Monkey Forest at Trentham Gardens is a very unique and special place. We visited the Barbary Macaques as a family a few years ago, and I was very impressed with how we were just able to roam through the forest watching the monkeys going about their daily business.
Our youngest daughter hasn’t been to Monkey Forest and I was keen to take her to experience it for herself. I also thought it would be a lovely thing to do with her before the school holidays get under way. She loves seeing animals and it gives us something to talk about. I’m looking for as many inspiring topics of conversation for her at the moment, to try and support the speech difficulties she’s having as a result of her glue ear diagnosis.
Baby Season at Monkey Forest
It’s also baby season at Monkey Forest, and they had 4 new arrivals when we visited. Seeing the baby Barbary Macaques was an extra special treat for us, and made for an even more special day. At one point we were practically sat next to a mum feeding her baby and it was just the sweetest thing I think I’ve seen all year. This is definitely a good time to visit Monkey Forest.
What makes Monkey Forest so special is the Barbary Macaques are literally able to roam free and live as they would do in their natural environment. It’s a beautiful forest which has boundary fencing to contain the monkeys, but to all intents and purposes the forest is theirs. There are about 140 monkeys living in the forest between two packs.
Do You See The Monkeys?
There are plenty of opportunities to see the monkeys and we first spotted one a few metres from the entrance sleeping in a tree. As you walk towards the first feeding area, there are plenty of monkey’s hanging about. Feeding times take place regularly and the staff are always on had to answer questions or give you an insight into the monkey’s behaviour.
We learned that lots of monkeys like to be involved in the care of the new arrivals and it seemed to bring the community closer together. There was a tribal mum who was taking care of her own baby, and one of the other new arrivals. At one point there was a little ruckus between the two mums as I think there was some dispute over who was meant to be taking care of the baby that day. It’s all really interesting to watch and not something you would experience at a zoo or safari park.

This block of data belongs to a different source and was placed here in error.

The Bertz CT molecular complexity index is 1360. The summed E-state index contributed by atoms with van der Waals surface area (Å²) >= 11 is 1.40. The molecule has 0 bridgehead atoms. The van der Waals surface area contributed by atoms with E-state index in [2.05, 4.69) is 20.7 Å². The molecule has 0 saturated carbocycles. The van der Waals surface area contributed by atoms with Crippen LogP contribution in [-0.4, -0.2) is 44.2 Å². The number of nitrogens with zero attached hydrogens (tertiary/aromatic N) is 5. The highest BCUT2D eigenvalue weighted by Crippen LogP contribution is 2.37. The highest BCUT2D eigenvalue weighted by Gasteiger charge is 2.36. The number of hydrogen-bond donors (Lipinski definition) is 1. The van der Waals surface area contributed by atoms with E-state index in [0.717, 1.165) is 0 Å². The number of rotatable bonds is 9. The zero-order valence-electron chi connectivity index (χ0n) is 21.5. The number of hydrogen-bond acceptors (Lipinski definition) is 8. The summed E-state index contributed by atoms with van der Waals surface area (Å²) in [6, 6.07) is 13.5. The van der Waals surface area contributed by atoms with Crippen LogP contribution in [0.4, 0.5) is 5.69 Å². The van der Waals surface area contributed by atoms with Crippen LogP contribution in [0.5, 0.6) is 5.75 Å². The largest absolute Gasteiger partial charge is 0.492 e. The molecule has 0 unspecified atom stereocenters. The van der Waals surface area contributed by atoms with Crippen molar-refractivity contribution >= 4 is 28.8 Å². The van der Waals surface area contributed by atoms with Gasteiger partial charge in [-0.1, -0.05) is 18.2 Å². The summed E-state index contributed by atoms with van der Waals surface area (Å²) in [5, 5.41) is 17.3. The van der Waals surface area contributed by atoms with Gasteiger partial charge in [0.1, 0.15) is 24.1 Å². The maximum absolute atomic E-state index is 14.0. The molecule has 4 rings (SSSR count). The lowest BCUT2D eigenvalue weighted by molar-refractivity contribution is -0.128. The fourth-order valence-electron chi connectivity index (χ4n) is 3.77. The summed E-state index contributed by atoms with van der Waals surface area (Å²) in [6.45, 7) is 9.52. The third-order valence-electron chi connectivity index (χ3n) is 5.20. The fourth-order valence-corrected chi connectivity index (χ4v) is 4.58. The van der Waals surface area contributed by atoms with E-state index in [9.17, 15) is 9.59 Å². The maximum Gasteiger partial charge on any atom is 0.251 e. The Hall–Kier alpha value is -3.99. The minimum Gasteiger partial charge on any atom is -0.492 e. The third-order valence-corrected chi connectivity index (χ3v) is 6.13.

We saw both packs of monkeys during our visit, and I think we got to see most, if not all of the new arrivals. Being in the peaceful and natural surroundings of the forest was also a lovely thing to share with my daughter, as we are used to being surrounded by houses and buildings most of the time.
We really enjoyed our experience at Monkey Forest together, and I couldn’t resist coming home with a couple of monkey toys from the gift shop as they reminded of the babies we had seen that day. Monkey Forest also has a cafe and two play areas for children to use. There’s plenty of seating should you wish to take your own picnic and there’s also a film and information centre if you want to know more about the Barbary Macaques at Monkey Forest.
It’s also worth mentioning that the monkeys make no effort to touch you in anyway. They just walk past you going about their business. As long as you stick to the guidelines, which is to keep about a metre away from the monkeys at any point, and don’t eat or drink in the forest, you will be fine, and have a thoroughly enjoyable experience.
Monkey Forest Important Information
Trentham Monkey Forest
Stoke-on-Trent ST12 9HR
Opening Times Vary: Please visit website
Children (3-14) £6.50
Under 3’s go free
We were provided with free entry to Monkey Forest Trentham Gardens in return for this review, but all thoughts and opinions are our own.